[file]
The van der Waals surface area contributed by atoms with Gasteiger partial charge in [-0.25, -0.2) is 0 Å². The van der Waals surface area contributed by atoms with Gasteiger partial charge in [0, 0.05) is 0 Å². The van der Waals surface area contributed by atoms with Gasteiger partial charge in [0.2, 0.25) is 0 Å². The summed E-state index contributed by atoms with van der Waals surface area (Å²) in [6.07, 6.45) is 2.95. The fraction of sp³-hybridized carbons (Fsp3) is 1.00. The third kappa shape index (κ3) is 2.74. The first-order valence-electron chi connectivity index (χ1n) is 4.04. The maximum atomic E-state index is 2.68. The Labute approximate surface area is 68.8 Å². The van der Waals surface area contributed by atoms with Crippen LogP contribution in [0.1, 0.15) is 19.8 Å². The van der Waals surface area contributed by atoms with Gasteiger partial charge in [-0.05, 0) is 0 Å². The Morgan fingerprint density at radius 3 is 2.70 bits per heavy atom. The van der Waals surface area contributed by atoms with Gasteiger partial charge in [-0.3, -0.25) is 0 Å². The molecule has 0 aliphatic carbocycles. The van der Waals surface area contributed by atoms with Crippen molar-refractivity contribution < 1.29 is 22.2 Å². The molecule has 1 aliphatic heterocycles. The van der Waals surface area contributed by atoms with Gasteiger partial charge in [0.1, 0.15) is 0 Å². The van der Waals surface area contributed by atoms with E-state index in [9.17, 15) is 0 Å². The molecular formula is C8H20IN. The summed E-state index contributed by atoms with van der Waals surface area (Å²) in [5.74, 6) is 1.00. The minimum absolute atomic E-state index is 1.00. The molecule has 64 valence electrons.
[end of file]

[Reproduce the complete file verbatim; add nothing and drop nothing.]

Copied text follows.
The van der Waals surface area contributed by atoms with Gasteiger partial charge in [-0.25, -0.2) is 0 Å². The van der Waals surface area contributed by atoms with Gasteiger partial charge in [0, 0.05) is 0 Å². The van der Waals surface area contributed by atoms with Gasteiger partial charge in [0.2, 0.25) is 0 Å². The summed E-state index contributed by atoms with van der Waals surface area (Å²) in [6.07, 6.45) is 2.95. The fraction of sp³-hybridized carbons (Fsp3) is 1.00. The third kappa shape index (κ3) is 2.74. The first-order valence-electron chi connectivity index (χ1n) is 4.04. The maximum atomic E-state index is 2.68. The Labute approximate surface area is 68.8 Å². The van der Waals surface area contributed by atoms with Crippen LogP contribution in [0.1, 0.15) is 19.8 Å². The van der Waals surface area contributed by atoms with Gasteiger partial charge in [-0.05, 0) is 0 Å². The Morgan fingerprint density at radius 3 is 2.70 bits per heavy atom. The van der Waals surface area contributed by atoms with Gasteiger partial charge in [-0.3, -0.25) is 0 Å². The molecule has 0 aliphatic carbocycles. The van der Waals surface area contributed by atoms with Crippen molar-refractivity contribution < 1.29 is 22.2 Å². The molecule has 1 aliphatic heterocycles. The van der Waals surface area contributed by atoms with Gasteiger partial charge in [0.1, 0.15) is 0 Å². The van der Waals surface area contributed by atoms with E-state index in [9.17, 15) is 0 Å². The molecular formula is C8H20IN. The summed E-state index contributed by atoms with van der Waals surface area (Å²) in [5.74, 6) is 1.00. The minimum absolute atomic E-state index is 1.00. The molecule has 64 valence electrons.